He might only be the student body president, but hey — fake it 'til you make it.

He hasn’t learned many spells, but the one he knows is a doozy.

“Avada Kedavra” Is Completely Allowed at Argent University

Let’s talk about spells, because a candidate without a healthy selection of magic is a most pathetic sight, loathed by all. Especially by the assembled voters.

You don’t have many spells at first, but as you send out workers it becomes possible to acquire new spellbooks. Every spellbook contains the knowledge of three spells, each one more difficult — and more powerful — than the one before it. However, each level must be researched before you can cast it, and it’s your choice whether you want to spend  your time learning a wide array of low-level spells, or dedicate the time and effort into researching the more potent stuff.

Here’s an example of how they work. In one of our games, two players had become locked in a feud, wounding each other’s apprentices and jockeying for position. One of them researched Retribution, the third level of the Wrath of Heaven spellbook. Whenever one of his mages was wounded, he could wound two of the offending player’s mages back. Ouch. However, his rival had figured out a way around that: by researching Oakskin, his apprentices became immune to wounding for a short time, negating Retribution entirely.

Not all the voters are interested in magic, but if you’re going to make a victory omelet, you’re going to have to break some mana crystals. By the end of the game, you’ll be wounding entire rooms of students with Inferno, healing everyone in the infirmary and gaining bonus influence for healing rival apprentices, revealing the identities of voters, casting spells you haven’t yet researched, stealing mana or knowledge, and even using Possession to swap one of your apprentices with one of your opponent’s — permanently, which is a great way to unload that useless first-year student in exchange for a planar mage. Last game, Somerset made use of a ridiculous time-bending spell from Temporal Calculus, 6th Ed. that let her take three full actions in one turn, getting all her apprentices out on the board before anyone else had a chance to do anything about it. There are even a handful of ultra-powerful legendary spellbooks that don’t appear in the regular lineup.

In short: magic is rad in Argent.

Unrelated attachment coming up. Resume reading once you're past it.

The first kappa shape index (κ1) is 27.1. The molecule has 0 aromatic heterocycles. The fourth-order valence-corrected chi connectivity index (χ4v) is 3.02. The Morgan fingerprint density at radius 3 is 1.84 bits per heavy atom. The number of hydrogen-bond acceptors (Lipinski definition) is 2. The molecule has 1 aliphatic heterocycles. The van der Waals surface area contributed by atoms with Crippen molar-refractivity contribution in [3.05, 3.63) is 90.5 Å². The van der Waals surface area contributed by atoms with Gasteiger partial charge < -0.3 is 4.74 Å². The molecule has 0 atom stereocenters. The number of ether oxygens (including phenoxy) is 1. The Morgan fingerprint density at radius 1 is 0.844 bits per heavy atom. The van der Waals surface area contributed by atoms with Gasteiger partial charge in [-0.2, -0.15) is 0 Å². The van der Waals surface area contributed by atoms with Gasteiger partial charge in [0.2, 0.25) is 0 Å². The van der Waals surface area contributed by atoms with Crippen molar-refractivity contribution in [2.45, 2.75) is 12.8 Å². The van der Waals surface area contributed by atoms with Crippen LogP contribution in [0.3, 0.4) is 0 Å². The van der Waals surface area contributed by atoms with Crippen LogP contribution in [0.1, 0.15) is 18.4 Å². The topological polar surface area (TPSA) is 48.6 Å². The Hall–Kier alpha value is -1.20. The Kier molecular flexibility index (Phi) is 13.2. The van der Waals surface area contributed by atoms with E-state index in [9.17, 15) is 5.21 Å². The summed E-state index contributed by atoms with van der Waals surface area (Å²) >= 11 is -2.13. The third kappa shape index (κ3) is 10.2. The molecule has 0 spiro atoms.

We usually like to let two groups play on the same table; now that second group is banished. MAGIC PUN

Argent is sort of a table-bear.

Argent Oozes Cool Like Pus from a Fireball Wound

Perhaps the thing I like most about Argent: The Consortium is that avoids the optimal moves of most worker placement games by providing so many interesting ways to play. If you want to be mean, go ahead and cast horrible spells at everyone! If you want to be sneaky, go ahead and quietly accumulate supporters, vault cards, and learn the identity of each voter! There are plenty of aggressive options, but just as many defensive spells and items, all of which provide avenues for seizing control of the university. Chances are you’ll ease into an ebb and flow as you alternate between the aggressive student-murderer and a more pacific “You kidding? I’m not in the lead!”

In addition to those secret voters, there’s more uncertainty to be found in the way a round might end very suddenly if the player going before you decides to take the final bell tower card. You can never be sure how much time you have, creating a hand-wringing tension to whether you should put your grand plans into effect now or wait until you’ve seen your opponents’ strategies develop a bit. After all, you’re never sure what’s in everyone else’s personal discard piles. Was Geoff focusing on gaining mysticism supporters? Is he even aware that mysticism is one of the votes?

This being a game from Level 99, there’s also an intimidating amount of variety packed into the box. Each room in the university has a more complicated B-side, and even the apprentices can take on a second, entirely different set of powers. Which is to say, Argent can provide a completely different game every time it appears on the table.

Desperation. Also, we were having too much fun and didn't take many pictures.

A box shot, just in case I need one more picture.

As for my group, it will be appearing on the table regularly. Hands down, it’s one of the most varied, aggressive, and clever worker placement games I’ve played.

Posted on November 11, 2014, in Board Game and tagged , , , . Bookmark the permalink. 11 Comments.

  1. My wallet is weeping…

  2. Is there any mechanism by which you break ties or resolve conflicts by resorting to a battle in War of Indines? If so, I’m sold.

  3. By far one of the more machiavellian games I’ve played. For different reasons Dogs of War and Dead of Winter also had a good mix of theme and hidden information mechanics that make all of these games the cut-throat politicking be incredibly fun and varied.

  4. Why, whomever could have been locked in a blood feud in this game? Surely not…